India's Universal Payment Interface (UPI) has garnered both praise and criticism from the global payment giant, Mastercard.
At a recent UBS conference, Mastercard's CFO, Sachin Mehra, commended UPI for its role in digital transformation. However, he expressed concerns about its long-term financial viability.
What is UPI?
UPI is India's mobile payment system, which facilitates over 10 billion transactions each month in a country where card usage is relatively low.
Developed seven years ago by a consortium of banks and overseen by the Reserve Bank of India's NPCI unit, UPI's distinct feature is its negligible cost to merchants, making digital transactions more appealing.
Why the Concern?
While companies like Mastercard and Visa usually charge merchants a transaction fee, UPI operates largely free for them. This model, while supported by Indian regulatory bodies, poses sustainability questions for the broader ecosystem.
Mastercard's Mehra earlier stated, "The banks enabling these payments often incur losses."
The debate around UPI's economic structure isn't new. Some FinTech leaders have urged the government to implement fees for merchants using UPI.
Innovation Around UPI
Despite the concerns, many Indian businesses have creatively integrated UPI into their operations. For instance, Paytm's "soundbox" offers auditory notifications for completed UPI transactions.
While the UPI transaction is free, merchants pay for the device either as a monthly subscription or a one-off fee. This innovation has helped companies like Paytm to tap into the UPI wave, further monetizing their services.
Beyond Payments: The Data Advantage
The rise of systems like the soundbox also enables businesses to tap into a goldmine of merchant cash flow data. This data access is revolutionizing areas like credit underwriting, helping businesses offer credit solutions to merchants previously reliant on high-interest lenders.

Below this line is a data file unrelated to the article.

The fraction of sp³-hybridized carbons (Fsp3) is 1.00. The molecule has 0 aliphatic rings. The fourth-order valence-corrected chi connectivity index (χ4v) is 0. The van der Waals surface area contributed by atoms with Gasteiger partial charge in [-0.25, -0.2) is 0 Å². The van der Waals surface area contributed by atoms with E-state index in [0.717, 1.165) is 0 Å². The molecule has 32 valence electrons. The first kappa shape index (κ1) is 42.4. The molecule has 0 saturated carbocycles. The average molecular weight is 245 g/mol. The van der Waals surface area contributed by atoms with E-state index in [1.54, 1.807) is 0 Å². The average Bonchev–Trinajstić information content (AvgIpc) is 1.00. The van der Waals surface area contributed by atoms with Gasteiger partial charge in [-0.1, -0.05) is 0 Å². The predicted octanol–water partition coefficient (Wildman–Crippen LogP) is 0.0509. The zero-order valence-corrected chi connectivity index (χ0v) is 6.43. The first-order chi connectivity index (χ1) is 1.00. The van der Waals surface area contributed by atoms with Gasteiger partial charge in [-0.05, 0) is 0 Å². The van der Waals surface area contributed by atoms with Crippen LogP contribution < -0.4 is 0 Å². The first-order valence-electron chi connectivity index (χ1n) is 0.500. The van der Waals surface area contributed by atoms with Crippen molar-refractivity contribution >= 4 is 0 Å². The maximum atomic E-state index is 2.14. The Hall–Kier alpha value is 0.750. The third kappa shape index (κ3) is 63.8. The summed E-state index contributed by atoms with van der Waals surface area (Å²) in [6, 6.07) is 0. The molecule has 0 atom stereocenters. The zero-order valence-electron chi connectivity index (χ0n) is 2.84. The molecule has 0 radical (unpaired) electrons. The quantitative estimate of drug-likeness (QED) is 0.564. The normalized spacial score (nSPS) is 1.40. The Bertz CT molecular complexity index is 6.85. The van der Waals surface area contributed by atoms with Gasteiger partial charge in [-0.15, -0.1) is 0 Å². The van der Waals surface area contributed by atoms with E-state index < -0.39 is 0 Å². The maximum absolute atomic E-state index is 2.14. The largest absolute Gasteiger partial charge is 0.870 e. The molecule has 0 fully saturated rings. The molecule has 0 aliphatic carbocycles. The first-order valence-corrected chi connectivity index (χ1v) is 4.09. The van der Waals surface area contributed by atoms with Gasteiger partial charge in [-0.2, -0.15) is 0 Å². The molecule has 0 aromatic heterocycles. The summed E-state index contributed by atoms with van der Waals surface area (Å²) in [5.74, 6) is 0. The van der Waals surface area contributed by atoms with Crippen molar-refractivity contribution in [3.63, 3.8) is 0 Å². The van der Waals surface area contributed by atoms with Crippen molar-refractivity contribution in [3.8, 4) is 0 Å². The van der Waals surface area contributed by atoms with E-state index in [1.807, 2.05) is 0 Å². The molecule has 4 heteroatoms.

The Bigger Picture
The move from cash to digital payments in India has predominantly been a win-win for stakeholders. Analysts from AllianceBernstein recently argued that the advantages, such as cost savings from decreased ATM transactions and potential lending opportunities, far outweigh the expenses linked to UPI.
The Indian government also benefits from reduced currency printing expenses and enhanced tax collection efficiency.
Challenges for Global Players
For international giants like Mastercard and Visa, India is an essential market. Yet, their journey in India might be bumpy.
The Indian government is pushing for the RuPay card network, a local competitor. RuPay's features, like its integration with UPI and zero transaction costs, have driven its rapid adoption, challenging the dominance of global networks.
In summary, while UPI's economic model raises concerns for some, its significant role in India's digital transformation and the innovative solutions sprouting around it suggest its influence is here to stay.